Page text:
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We were invited, by writer Nicola Davies and illustrator, Jackie Morris, to organise a project to get 100 copies of a new picture book, called The Day War Came, into Parliament. The purpose is to offer the support of a collective of the country’s most prominent and prolific authors, illustrators and poets, for the reopening of The Dubs Scheme to protect 3000 lone child refugees. We set Tamsin to work writing the letter that would accompany the books and, using our connections and many wonderful offers of help, we got the support of the extraordinary list of people (or list of extraordinary people, if you prefer!) that you will find at the bottom of this page!

This is the message to Parliament: As a group of writers and illustrators we are very aware of the power of words and images to extend our understanding and empathy beyond our own experience. We do not all have first-hand experience of war – there is all the difference in the world between an intellectual grasp of complex world politics and being equipped to make a judgement on behalf of a child who has witnessed unimaginably horrific events. We would like, therefore, to raise the funds to send out 100 copies of a new picture book to key decision makers in and around Parliament. The Day War Came, by Nicola Davies and Rebecca Cobb shows the world of a young girl caught up in war in Syria, and her need to flee the country alone. We believe that the Home Office needs to reinstate The Dubs Scheme to support, protect and accommodate lone child refugees – and we offer our support to Help Refugees UK, to Lord Dubs and to others who are pushing for this matter to be addressed now as a matter of great urgency.

 

There is one almost universal misconception about picture books, and that is in the assumption that they are just for children. Picture books are for the space that adults and children occupy together; in fact they are some of the only books that are read by, and form a conversation between, an adult and a child. They enable us to understand and discuss the true purpose of social ideals like solidarity, partnership, friendship, responsibility and kindness. Picture books help us to extend our intelligence beyond the limits of our own experience. Illustration in particular has the potential to help an adult and a child understand a whole range of expression and emotion, and also to see the world from a child’s point of view: remember the sheer joy of Eric Carle’s ravenous and cheerful little caterpillar; the welcome, in the face of uncertainty, offered to Judith Kerr’s Tiger who turned up for tea; the raucous humour of life with Jan Pieńkowski’s Meg, Mog and Owl; or the power of partnership portrayed in Axel Scheffler and Julia Donaldson’s Room on the Broom? Adults know these books as well as children do, either because they were part of their own formative years or because they were an essential bond between them and children in their own family.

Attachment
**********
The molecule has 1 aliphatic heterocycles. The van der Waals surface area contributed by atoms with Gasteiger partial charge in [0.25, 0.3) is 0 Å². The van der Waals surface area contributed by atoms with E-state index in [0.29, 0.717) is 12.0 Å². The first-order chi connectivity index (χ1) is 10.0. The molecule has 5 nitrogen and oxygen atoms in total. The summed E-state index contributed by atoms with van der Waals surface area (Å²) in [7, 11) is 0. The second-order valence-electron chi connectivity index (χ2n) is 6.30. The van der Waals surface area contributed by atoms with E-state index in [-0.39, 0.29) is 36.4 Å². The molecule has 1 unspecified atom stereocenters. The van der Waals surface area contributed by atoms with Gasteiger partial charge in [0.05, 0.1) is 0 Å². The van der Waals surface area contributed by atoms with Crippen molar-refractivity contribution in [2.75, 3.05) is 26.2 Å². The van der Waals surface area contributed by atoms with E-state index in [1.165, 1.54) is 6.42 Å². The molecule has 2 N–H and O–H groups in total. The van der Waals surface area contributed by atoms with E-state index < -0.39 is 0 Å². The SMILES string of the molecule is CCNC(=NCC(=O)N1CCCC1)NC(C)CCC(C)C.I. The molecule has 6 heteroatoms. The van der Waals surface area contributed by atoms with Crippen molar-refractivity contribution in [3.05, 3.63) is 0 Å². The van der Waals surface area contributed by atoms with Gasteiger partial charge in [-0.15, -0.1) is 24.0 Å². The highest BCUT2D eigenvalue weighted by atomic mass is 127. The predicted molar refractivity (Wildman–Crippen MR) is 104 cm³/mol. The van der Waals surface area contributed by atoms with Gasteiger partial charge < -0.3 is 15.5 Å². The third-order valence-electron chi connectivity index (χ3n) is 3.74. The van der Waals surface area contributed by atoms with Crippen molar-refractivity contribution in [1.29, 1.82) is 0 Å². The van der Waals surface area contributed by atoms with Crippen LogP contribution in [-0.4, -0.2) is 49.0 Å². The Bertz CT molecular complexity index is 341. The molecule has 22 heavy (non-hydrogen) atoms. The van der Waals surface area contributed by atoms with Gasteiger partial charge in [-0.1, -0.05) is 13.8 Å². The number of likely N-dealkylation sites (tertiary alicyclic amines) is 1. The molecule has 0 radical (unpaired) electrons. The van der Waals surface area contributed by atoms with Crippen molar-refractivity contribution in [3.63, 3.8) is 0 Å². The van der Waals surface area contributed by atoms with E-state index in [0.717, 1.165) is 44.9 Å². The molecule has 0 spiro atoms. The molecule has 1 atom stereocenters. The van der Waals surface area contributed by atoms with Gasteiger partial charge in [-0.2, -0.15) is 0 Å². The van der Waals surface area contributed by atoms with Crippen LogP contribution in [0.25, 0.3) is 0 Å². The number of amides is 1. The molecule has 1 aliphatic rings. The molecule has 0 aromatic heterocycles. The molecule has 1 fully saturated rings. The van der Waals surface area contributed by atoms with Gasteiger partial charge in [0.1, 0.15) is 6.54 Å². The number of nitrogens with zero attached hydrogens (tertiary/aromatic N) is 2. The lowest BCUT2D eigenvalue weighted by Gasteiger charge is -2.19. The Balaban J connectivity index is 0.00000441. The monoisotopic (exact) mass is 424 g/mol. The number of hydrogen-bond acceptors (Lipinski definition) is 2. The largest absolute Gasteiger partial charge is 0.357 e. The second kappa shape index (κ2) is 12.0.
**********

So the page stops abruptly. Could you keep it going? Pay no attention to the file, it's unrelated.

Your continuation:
Those who voted in Parliament against the protection and accommodation of 3000 lone child refugees, and those recently who sought to close the Dubs scheme to allow them safe passage, were perhaps not equipped with sufficient understanding of what those children had experienced and the duty they had to ensure their safety. As one of an international coalition of countries that made a political judgement that it was necessary to engage in this war too, our understanding, both intellectual and emotional, should have been that it was also incumbent on us to provide sanctuary to those displaced both by our own actions and by the violence of those we sought to obstruct. In a very different way, these events are also about the relationship between adults and children.

What is the Dubs Scheme? This is an amendment to the Immigration Act that requires the government to make arrangements for unaccompanied refugee children. The amendment is named after Lord Alf Dubs, now in his 80s, who arrived in the UK on the ‘Kindertransport’ set up to support lone children during the Second World. Find out more here. Help Refugees UK has challenged the Government’s failure to implement the amendment and its early closure of The Dubs Scheme. They were granted an appeal in the High Court. As this took place a few days after Parliament rose for the summer recess, the High Court has reserved its judgement. You can read about the High Court challenge here.

A young girl on Kindertransport, 1938; source: Holocaust Memorial Museum

We hope that this book will help those who have the responsibility to make these decisions to imagine if, on an ordinary day in their own childhood, the war came. To convey these events in picture book form does not trivialise them, it does the reverse: it moves the discussion into that vital space in which one generation and the next listen to each other, allow images to inform them and, together, begin to understand what life is like beyond the constraints of what is familiar personally – in this case, what it is like to be displaced by war, and to be assailed by the culture of suspicion that we often create around those refugees who do arrive here.

Empathy and emotional intelligence are not a ‘nice to have’, an optional extra in politics, secondary to the skills of oratory or analysis, they are skills vital to our political system. Lack of ability to empathise is identified as a huge risk factor within the business environment, and when it comes to judgements made by politicians and their advisers, the risk is even greater.